Once you have decided to file for divorce, the first thing you must determine is where to file. Each state has its own divorce laws governing who can file there, and the alimony, child support, child custody and property division laws vary from state to state. A person cannot just choose the state that is most beneficial to his/her case, however. Rather, a person must have a sufficient connection to that state to be able to avail himself/herself of its laws.
In Georgia, for example, a person must have been a bona fide resident of the state for six months before filing the Petition for Divorce. O.C.G.A. § 19-5-2. However, a nonresident of Georgia may file a Petition for Divorce in this state against a person who has been a resident of the state and of the county in which the action is brought for six months prior to filing the Petition. Id. Thus, if the Husband lives in Florida but the Wife has lived in Georgia for a year, the Husband may file the Petition for Divorce in the Georgia county in which the wife lives.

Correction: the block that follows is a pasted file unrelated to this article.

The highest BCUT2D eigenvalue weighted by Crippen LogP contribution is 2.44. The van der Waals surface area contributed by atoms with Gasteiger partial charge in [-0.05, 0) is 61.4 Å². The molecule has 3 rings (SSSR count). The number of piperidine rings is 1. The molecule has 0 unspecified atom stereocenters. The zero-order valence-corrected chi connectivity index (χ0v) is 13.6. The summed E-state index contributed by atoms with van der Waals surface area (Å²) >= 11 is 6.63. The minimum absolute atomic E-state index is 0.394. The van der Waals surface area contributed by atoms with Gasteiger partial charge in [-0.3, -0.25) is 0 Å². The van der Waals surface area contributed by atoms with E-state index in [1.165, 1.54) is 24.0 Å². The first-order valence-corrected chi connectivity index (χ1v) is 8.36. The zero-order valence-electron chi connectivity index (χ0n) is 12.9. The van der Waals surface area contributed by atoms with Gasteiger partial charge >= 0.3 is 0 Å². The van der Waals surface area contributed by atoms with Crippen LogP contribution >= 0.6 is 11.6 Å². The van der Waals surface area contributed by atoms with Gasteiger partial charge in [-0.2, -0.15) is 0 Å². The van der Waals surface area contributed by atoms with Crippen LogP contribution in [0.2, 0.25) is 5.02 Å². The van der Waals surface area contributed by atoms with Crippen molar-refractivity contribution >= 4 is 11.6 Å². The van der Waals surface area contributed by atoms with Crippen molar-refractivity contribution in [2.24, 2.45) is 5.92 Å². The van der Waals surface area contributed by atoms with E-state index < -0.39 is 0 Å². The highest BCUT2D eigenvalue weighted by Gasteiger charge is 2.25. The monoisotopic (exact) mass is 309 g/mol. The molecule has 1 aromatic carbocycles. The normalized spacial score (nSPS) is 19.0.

Once you determine that Georgia is the proper state for your divorce action, you must determine the proper county. Generally, if the spouse/respondent is a resident of Georgia, the filing party must file the Petition for Divorce in the county in which the respondent resides. Id. This remains true even if the filing spouse is also a resident of Georgia. For example, if the filing party lives in Fulton county and the respondent lives in Cobb county, the divorce must be filed in Cobb county. The one exception to this rule is that a Petition for Divorce may be filed in the county where the filing party lives IF the respondent has moved from that same county within six months from the date of filing the Petition AND that county was the site of the marital home when the parties separated.